Need a smoother fit curve

I am trying to plot model fit curve. I am not able to get a smoother fit curve. Any advice?

XY <- data.frame(cbind(Values = c(91.8, 95.3,   99.8,   123.3,  202.9,  619.8,  1214.2, 1519.1, 1509.2, 1523.3, 1595.2, 1625.1),
Concn = c(1000, 300,    100,    30, 10, 3,  1,  0.3,    0.1,    0.03,   0.01,   0)))
nls.fit <- nls(Values ~ (ymax* Concn / (ec50 + Concn)) + Ns*XY$Concn + ymin, data=XY, start=list(ymax=max(XY$Values), ymin = min(XY$Values), ec50 = 3, Ns = 0.2045514)) plot(XY$Values ~ XY$Concn , data = XY, col = 4, main = "XY Std curve", log = "x") lines(XY$Concn, predict(nls.fit))


• Try estimating a cubic relationship, i.e., using OLS and adding squared and cubed versions of your independent variable. – rolando2 Mar 12 '17 at 17:07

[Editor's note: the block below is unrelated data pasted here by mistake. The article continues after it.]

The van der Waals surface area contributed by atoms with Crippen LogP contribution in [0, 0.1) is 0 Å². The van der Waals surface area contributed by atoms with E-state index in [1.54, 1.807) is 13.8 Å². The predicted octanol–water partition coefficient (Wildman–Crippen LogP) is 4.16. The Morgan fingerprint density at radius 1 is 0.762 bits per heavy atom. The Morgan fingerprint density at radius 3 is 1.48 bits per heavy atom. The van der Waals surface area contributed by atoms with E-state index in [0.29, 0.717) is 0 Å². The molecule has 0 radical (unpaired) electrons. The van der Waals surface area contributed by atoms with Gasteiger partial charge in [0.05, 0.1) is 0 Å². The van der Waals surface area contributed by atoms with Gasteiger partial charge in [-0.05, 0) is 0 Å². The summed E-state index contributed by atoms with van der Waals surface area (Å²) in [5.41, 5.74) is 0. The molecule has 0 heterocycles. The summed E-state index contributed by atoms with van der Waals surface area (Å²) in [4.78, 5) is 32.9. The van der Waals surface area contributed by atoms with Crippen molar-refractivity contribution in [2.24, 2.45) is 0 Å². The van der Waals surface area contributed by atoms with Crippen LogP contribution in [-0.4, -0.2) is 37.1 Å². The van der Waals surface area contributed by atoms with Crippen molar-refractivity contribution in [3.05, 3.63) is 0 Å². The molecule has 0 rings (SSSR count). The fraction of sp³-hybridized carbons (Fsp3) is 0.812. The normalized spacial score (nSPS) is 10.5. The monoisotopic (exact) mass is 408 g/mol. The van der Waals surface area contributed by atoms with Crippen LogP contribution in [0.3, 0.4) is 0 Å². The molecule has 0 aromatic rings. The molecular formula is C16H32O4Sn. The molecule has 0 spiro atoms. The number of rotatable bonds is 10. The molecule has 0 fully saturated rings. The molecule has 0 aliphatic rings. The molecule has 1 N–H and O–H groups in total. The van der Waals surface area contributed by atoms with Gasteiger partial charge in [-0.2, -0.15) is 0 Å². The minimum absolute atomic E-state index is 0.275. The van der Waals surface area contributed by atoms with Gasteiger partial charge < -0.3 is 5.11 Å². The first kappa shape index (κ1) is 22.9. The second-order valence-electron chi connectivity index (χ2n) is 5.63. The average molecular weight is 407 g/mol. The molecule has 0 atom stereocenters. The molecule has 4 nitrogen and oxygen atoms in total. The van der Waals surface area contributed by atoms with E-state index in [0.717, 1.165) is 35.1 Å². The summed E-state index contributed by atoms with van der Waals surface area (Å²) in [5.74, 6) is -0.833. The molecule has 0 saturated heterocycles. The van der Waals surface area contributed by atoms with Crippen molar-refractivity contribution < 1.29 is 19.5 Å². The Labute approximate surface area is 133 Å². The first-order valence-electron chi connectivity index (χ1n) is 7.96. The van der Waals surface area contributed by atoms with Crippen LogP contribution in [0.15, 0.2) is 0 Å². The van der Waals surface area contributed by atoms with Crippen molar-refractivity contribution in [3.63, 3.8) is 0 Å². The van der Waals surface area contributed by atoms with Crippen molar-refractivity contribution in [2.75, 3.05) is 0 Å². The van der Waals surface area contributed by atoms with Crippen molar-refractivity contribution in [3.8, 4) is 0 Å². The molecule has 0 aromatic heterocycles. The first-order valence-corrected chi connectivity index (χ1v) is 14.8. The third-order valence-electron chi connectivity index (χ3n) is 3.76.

• You might do better on a programming site if you do not get any useful responses here. – mdewey Mar 12 '17 at 17:10
• I'm doubtful about my suggestion. Any curve I get is still jagged. – rolando2 Mar 12 '17 at 17:25
• @mdewey This is not a problem that will be solved by writing a better program. It's also not going to be solved by throwing polynomial terms into the mix. The method I describe at stats.stackexchange.com/a/83613/919 will work very well to fit the data, provided a more suitable functional form is adopted. In other words, I recommend two fundamental changes: replace the rational function with one that is supported by theory (most likely predicting an exponential decay) and replace nls by a loss function that forces a close fit near the smallest and largest responses. – whuber Mar 12 '17 at 17:28

This seems to be a case of dose-response modelling. There is an excellent paper by Ritz et al. (2015) that describes how these analyses can be performed using R. An introduction is provided here.

Using your data and the R package drc (which is the package described in the paper by Ritz et al.), I fitted a 4-parameter log-logistic function to the data.

# Load package
library(drc)

# The data
XY <- structure(list(Values = c(91.8, 95.3, 99.8, 123.3, 202.9, 619.8,